My first day of class on my first day at ArtCenter was Perspective. We all sat down in class and [Product Design alumnus and instructor] Ted Youngkin (BFA 54) said, “Okay, here’s the first thing I’m going to do to humble you all up. I have this experiment that I do with every new class. If you can do what I ask you to do, I will give you an ‘A’ right now on the spot. So, take out your pencils and a piece of paper, and, just by your memory and your eye, I want you to draw a line exactly seven and 3/8 inches long.” He said he’d been teaching for 20 years and that nobody could ever do this. So I did the assignment. And he measured the thing and, what do you know, I did it! [Laughs.] That was my first experience at ArtCenter and the rest of it followed in suit. [Youngkin] was a sweetheart. I still have the book I made in that class and refer to it when I need to address that kind of thing.
On his classroom peers:
They all ignored me. I didn’t have any friends. I only learned later in life, from a fellow student, that it was because they were afraid of me. I was so peculiar. I had talents that they hadn’t seen before. For example, with my graduating Illustration class, we’d bring in our assignments for the week and put them up on the board to be critiqued. When class started, everybody would hang out in the hall [whistles nonchalantly] until I came in and put my stuff up. Once I left they would all run into the room and crowd around my art and just study it.
On his favorite instructor:
Lorser Feitelson, a man I consider my mentor, was the heart of the school. He was my age now, when I met him at the age of 18. He was head of the painting department. He taught painting, life drawing, and the history of art. He could draw like an angel. He painted as an artist in France on the Seine River with Picasso, and he has paintings in the Los Angeles County Museum of Art. He is a historic figure. And he talked about the heart. He would ask us about our motives and our purposes. He would talk to us about what art can do, how art lives, and how art is the most important thing through history. The soldiers and the generals and the presidents all die. But what lives on? Societies are known by their art. I learned about the spirit of the artist by listening to him.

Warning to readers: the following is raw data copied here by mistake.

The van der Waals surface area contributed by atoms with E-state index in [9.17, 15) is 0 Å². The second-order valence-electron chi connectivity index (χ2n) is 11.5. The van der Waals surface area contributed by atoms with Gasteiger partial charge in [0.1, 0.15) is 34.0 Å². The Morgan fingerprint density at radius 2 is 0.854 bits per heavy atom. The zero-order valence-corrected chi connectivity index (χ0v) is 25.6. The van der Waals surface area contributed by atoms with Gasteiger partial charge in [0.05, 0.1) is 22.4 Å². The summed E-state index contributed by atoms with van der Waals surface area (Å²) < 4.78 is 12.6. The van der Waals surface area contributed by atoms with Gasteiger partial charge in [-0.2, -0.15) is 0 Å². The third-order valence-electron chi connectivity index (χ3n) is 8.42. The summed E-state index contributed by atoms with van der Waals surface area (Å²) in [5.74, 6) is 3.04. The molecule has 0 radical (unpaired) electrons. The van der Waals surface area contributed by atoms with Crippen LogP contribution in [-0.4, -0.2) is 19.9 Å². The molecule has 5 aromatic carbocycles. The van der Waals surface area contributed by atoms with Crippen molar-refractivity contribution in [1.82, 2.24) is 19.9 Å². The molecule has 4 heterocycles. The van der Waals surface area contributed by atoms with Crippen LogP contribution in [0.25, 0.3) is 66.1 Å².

On honing a lifelong practice:
I’m still learning. I don’t paint the same thing twice. Every time I paint something, I learn something, and in the next one I add what I learned. There are no boundaries and definitions, there’s no right or wrong. If it works, then it was right. There’s no one thing that works. That’s why even with 6,000 years of history, we still have artists making new things. We all have our own lives and our own personalities and our own viewpoints and our own understanding and our own experiences.
On leaving things open to interpretation:
I don’t illustrate a story or an idea or a perception. I don’t have a point. I’m making emotional attachments but not story attachments. And that’s especially true in my fine art, where I’m completely open-ended as far as what I’m painting and what I’m searching for. I don’t tell you, “From this painting, you’re supposed to learn this.” If you look at them, it’s like I paint a door and you have to go through the door. And on the other side, what you find is a mirror. Whatever you think, whatever you feel, whatever you need, is what you will find in my painting. Each person that sees it will see something different. And that’s okay. That’s why I do it that way.
Below: Trailer for the 2012 documentary Drew: The Man Behind the Poster.